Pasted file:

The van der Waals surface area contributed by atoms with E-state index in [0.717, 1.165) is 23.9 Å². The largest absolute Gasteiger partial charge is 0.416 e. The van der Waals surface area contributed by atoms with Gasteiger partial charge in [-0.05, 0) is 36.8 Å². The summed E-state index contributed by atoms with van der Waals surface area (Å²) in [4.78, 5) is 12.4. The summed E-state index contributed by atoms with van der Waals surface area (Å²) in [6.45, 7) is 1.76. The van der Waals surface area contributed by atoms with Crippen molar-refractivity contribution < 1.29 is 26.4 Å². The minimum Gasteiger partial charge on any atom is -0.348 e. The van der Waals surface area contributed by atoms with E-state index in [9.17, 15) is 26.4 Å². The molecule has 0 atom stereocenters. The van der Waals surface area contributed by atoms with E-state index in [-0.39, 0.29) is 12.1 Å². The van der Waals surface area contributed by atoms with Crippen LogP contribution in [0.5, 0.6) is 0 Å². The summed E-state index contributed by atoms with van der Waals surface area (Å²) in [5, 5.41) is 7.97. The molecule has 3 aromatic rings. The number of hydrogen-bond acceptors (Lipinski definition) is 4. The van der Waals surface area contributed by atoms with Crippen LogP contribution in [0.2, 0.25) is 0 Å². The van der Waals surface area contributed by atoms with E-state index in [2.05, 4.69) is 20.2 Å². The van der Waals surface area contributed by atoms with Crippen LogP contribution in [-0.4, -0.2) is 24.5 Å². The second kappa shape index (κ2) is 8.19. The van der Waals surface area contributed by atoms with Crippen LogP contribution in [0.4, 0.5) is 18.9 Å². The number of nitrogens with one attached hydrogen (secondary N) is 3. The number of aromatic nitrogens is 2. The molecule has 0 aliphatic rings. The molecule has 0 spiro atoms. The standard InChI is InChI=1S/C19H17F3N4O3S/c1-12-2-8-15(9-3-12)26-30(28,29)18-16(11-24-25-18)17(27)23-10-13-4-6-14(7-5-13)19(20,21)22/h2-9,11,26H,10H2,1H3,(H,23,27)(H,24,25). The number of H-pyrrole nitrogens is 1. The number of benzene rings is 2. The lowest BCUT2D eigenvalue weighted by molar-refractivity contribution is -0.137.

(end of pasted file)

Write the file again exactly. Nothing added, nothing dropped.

The van der Waals surface area contributed by atoms with E-state index in [0.717, 1.165) is 23.9 Å². The largest absolute Gasteiger partial charge is 0.416 e. The van der Waals surface area contributed by atoms with Gasteiger partial charge in [-0.05, 0) is 36.8 Å². The summed E-state index contributed by atoms with van der Waals surface area (Å²) in [4.78, 5) is 12.4. The summed E-state index contributed by atoms with van der Waals surface area (Å²) in [6.45, 7) is 1.76. The van der Waals surface area contributed by atoms with Crippen molar-refractivity contribution < 1.29 is 26.4 Å². The minimum Gasteiger partial charge on any atom is -0.348 e. The van der Waals surface area contributed by atoms with E-state index in [9.17, 15) is 26.4 Å². The molecule has 0 atom stereocenters. The van der Waals surface area contributed by atoms with E-state index in [-0.39, 0.29) is 12.1 Å². The van der Waals surface area contributed by atoms with Crippen LogP contribution in [0.5, 0.6) is 0 Å². The summed E-state index contributed by atoms with van der Waals surface area (Å²) in [5, 5.41) is 7.97. The molecule has 3 aromatic rings. The number of hydrogen-bond acceptors (Lipinski definition) is 4. The van der Waals surface area contributed by atoms with Crippen LogP contribution in [0.2, 0.25) is 0 Å². The van der Waals surface area contributed by atoms with E-state index in [2.05, 4.69) is 20.2 Å². The van der Waals surface area contributed by atoms with Crippen LogP contribution in [-0.4, -0.2) is 24.5 Å². The second kappa shape index (κ2) is 8.19. The van der Waals surface area contributed by atoms with Crippen LogP contribution in [0.4, 0.5) is 18.9 Å². The number of nitrogens with one attached hydrogen (secondary N) is 3. The number of aromatic nitrogens is 2. The molecule has 0 aliphatic rings. The molecule has 0 spiro atoms. The standard InChI is InChI=1S/C19H17F3N4O3S/c1-12-2-8-15(9-3-12)26-30(28,29)18-16(11-24-25-18)17(27)23-10-13-4-6-14(7-5-13)19(20,21)22/h2-9,11,26H,10H2,1H3,(H,23,27)(H,24,25). The number of H-pyrrole nitrogens is 1. The number of benzene rings is 2. The lowest BCUT2D eigenvalue weighted by molar-refractivity contribution is -0.137.